David Ignatius has written several spy-thrillers in addition to his day job. (He’s now a columnist for the Washington Post.) He has developed some good sources within the intelligence community and for good reason—he is generally a defender of the CIA against its multitude of critics. So it is significant when even Igantius suggests that the CIA’s day may have passed. In Sunday’s column, he writes:
When the next president thinks about fixing the CIA, he or she ought to consider the radical thought that it’s time to blow up the CIA and start over. That’s not to denigrate the thousands of professionals who work there; but they deserve a chance to do their jobs without having those three scarlet letters attached permanently to their work. It’s too late, unfortunately, to undo the reorganization that created the DNI [Director of National Intelligence]. So let those three initials cloak a new, elite corps of analysts drawn from the CIA cadre; let’s give the science and technology division to the DNI, too. The tech revolution hasn’t prospered in the past decade under CIA management.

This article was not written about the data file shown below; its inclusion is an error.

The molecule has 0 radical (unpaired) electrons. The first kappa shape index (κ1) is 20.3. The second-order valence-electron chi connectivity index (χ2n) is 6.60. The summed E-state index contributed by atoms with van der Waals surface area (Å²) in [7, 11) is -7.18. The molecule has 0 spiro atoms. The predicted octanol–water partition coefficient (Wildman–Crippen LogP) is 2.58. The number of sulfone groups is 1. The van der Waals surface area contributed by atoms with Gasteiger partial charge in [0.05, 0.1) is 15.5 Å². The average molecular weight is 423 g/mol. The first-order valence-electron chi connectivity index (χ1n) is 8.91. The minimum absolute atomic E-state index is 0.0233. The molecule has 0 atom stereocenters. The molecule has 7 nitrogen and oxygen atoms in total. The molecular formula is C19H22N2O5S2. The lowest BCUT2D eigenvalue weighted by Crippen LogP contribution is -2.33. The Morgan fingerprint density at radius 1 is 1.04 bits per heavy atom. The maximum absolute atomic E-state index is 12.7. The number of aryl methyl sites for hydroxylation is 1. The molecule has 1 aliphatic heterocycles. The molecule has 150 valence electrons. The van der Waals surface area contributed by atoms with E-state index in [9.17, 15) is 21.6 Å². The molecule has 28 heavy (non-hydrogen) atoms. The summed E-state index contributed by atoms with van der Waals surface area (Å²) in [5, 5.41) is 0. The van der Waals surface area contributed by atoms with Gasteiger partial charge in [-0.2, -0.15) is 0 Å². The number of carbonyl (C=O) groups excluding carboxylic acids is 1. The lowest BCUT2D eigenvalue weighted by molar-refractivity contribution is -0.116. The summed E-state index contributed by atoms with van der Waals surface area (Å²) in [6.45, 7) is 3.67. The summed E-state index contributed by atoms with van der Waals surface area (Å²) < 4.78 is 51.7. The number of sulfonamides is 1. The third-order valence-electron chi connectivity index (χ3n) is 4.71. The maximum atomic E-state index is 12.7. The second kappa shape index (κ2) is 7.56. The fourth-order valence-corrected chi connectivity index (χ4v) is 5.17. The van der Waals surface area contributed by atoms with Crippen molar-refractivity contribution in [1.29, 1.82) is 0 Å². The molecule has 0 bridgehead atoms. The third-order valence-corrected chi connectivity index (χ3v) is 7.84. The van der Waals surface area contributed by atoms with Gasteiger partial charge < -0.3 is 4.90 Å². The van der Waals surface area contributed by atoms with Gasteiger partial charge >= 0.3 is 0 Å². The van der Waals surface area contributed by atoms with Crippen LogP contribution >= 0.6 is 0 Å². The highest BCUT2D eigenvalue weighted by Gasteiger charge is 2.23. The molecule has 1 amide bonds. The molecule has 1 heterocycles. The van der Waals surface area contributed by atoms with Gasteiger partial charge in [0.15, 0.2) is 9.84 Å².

Meanwhile, let’s float the clandestine service free from its barnacle-encrusted CIA anchor and let it find a new home — somewhere distant from Langley, where the old ghosts and myths are far away.
Ignatius’s comments suggest that the next president might have bipartisan support for a massive restructuring of the intelligence community. Of course the CIA can be expected to fight change with every bit of cunning it possesses. And while the agency has muffed many of its overseas assignments, it has shown a disconcerting aptitude for political infighting in Washington.